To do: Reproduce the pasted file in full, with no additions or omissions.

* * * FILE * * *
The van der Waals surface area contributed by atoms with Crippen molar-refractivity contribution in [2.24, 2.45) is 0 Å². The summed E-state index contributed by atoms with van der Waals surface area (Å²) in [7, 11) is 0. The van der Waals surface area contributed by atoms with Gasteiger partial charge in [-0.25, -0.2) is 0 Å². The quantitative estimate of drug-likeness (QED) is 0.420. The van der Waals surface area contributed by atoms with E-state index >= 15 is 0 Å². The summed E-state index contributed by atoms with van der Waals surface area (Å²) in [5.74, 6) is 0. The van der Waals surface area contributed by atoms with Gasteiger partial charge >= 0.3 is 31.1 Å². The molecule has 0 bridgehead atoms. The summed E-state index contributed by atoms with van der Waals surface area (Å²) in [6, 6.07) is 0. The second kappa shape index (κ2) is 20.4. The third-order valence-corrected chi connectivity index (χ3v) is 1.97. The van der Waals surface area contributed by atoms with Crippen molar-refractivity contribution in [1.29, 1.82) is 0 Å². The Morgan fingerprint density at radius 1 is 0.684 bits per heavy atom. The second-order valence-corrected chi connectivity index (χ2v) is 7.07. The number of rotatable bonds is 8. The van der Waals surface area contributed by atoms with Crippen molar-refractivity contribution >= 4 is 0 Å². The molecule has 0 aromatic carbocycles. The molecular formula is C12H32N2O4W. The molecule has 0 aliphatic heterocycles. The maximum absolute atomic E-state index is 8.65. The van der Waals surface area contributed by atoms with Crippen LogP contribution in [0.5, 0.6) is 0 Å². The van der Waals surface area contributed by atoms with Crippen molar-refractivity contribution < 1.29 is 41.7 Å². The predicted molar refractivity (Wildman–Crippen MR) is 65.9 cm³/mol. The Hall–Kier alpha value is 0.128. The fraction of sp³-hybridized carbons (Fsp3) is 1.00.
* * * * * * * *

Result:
The van der Waals surface area contributed by atoms with Crippen molar-refractivity contribution in [2.24, 2.45) is 0 Å². The summed E-state index contributed by atoms with van der Waals surface area (Å²) in [7, 11) is 0. The van der Waals surface area contributed by atoms with Gasteiger partial charge in [-0.25, -0.2) is 0 Å². The quantitative estimate of drug-likeness (QED) is 0.420. The van der Waals surface area contributed by atoms with E-state index >= 15 is 0 Å². The summed E-state index contributed by atoms with van der Waals surface area (Å²) in [5.74, 6) is 0. The van der Waals surface area contributed by atoms with Gasteiger partial charge >= 0.3 is 31.1 Å². The molecule has 0 bridgehead atoms. The summed E-state index contributed by atoms with van der Waals surface area (Å²) in [6, 6.07) is 0. The second kappa shape index (κ2) is 20.4. The third-order valence-corrected chi connectivity index (χ3v) is 1.97. The van der Waals surface area contributed by atoms with Crippen molar-refractivity contribution in [1.29, 1.82) is 0 Å². The Morgan fingerprint density at radius 1 is 0.684 bits per heavy atom. The second-order valence-corrected chi connectivity index (χ2v) is 7.07. The number of rotatable bonds is 8. The van der Waals surface area contributed by atoms with Crippen molar-refractivity contribution >= 4 is 0 Å². The molecule has 0 aromatic carbocycles. The molecular formula is C12H32N2O4W. The molecule has 0 aliphatic heterocycles. The maximum absolute atomic E-state index is 8.65. The van der Waals surface area contributed by atoms with Crippen LogP contribution in [0.5, 0.6) is 0 Å². The van der Waals surface area contributed by atoms with Crippen molar-refractivity contribution < 1.29 is 41.7 Å². The predicted molar refractivity (Wildman–Crippen MR) is 65.9 cm³/mol. The Hall–Kier alpha value is 0.128. The fraction of sp³-hybridized carbons (Fsp3) is 1.00.